This intra-Scandinavian comparison provides a corrective to existing comparative literature on Sweden's response to the Great Depression at three levels: policy conception, case selection and mode of explanation. The paper's holistic view of economic policy shows that the Swedish response was not just about fiscal policy. A broadly defined Swedish response becomes even less distinctive when compared with its Danish and Norwegian counterparts. The paper makes three points to explain the intra-Scandinavian variation (convergence and divergence). First, the regional-metropolitan context matters. Facing similar international challenges, the three small states developed a defensive reflex by striking domestic compromises, abandoning the gold standard, devaluing their currencies and effecting monetary expansion. Second, the political-economic development experience matters. On one hand, proportional representation entrenched Scandinavian farmers as a critical political force, thus ensuring agricultural protectionism across the region. On the other hand, the cross-national divergence in industrialisation largely shaped industrial policy: Sweden’s relative trade and domestic liberalism sharply contrasted with Denmark’s exchange controls and Norway’s import substitution. Third, ideology matters. Whereas the Danish Social Democrats’ traditional liberalism and their Norwegian counterparts’ radicalism buttressed fiscal orthodoxy, the Swedish Social Democrats’ ideational and programmatic renewal paved the way for the fiscal experiment of the crisis years.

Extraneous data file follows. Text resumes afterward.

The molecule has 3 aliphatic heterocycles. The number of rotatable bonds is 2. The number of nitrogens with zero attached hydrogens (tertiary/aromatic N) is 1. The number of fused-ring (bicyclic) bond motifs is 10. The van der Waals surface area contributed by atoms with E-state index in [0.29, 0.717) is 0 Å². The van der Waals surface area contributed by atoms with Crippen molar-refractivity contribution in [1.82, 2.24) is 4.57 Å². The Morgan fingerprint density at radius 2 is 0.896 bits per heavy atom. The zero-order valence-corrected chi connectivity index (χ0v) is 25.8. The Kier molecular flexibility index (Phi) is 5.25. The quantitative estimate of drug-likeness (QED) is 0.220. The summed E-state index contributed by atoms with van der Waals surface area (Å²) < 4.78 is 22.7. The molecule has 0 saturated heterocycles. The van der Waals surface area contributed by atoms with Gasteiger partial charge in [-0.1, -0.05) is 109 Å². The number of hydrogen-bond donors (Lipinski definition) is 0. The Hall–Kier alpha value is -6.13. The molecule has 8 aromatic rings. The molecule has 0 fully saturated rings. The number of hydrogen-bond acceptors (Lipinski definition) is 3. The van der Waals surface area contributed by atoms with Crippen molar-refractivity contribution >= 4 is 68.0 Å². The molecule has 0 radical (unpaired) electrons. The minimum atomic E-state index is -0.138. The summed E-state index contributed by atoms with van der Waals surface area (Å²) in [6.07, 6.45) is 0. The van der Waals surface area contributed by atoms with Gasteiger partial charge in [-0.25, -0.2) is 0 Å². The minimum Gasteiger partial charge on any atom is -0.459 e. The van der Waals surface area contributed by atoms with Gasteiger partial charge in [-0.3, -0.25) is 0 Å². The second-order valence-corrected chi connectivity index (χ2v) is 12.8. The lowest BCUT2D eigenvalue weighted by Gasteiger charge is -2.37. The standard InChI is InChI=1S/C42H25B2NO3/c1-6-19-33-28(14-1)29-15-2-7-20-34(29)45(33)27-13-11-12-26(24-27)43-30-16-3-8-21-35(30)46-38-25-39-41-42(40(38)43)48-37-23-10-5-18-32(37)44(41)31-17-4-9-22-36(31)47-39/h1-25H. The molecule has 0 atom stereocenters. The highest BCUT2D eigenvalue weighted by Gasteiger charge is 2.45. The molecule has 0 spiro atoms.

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Keywords Economic policy, Great Depression of the 1930s, international economic crises, Scandinavian responses, small states
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Journal Scandinavian Economic History Review
Türegün, A. (2017). Revisiting Sweden’s response to the Great Depression of the 1930s: economic policy in a regional context. Scandinavian Economic History Review, 1–22. doi:10.1080/03585522.2017.1286258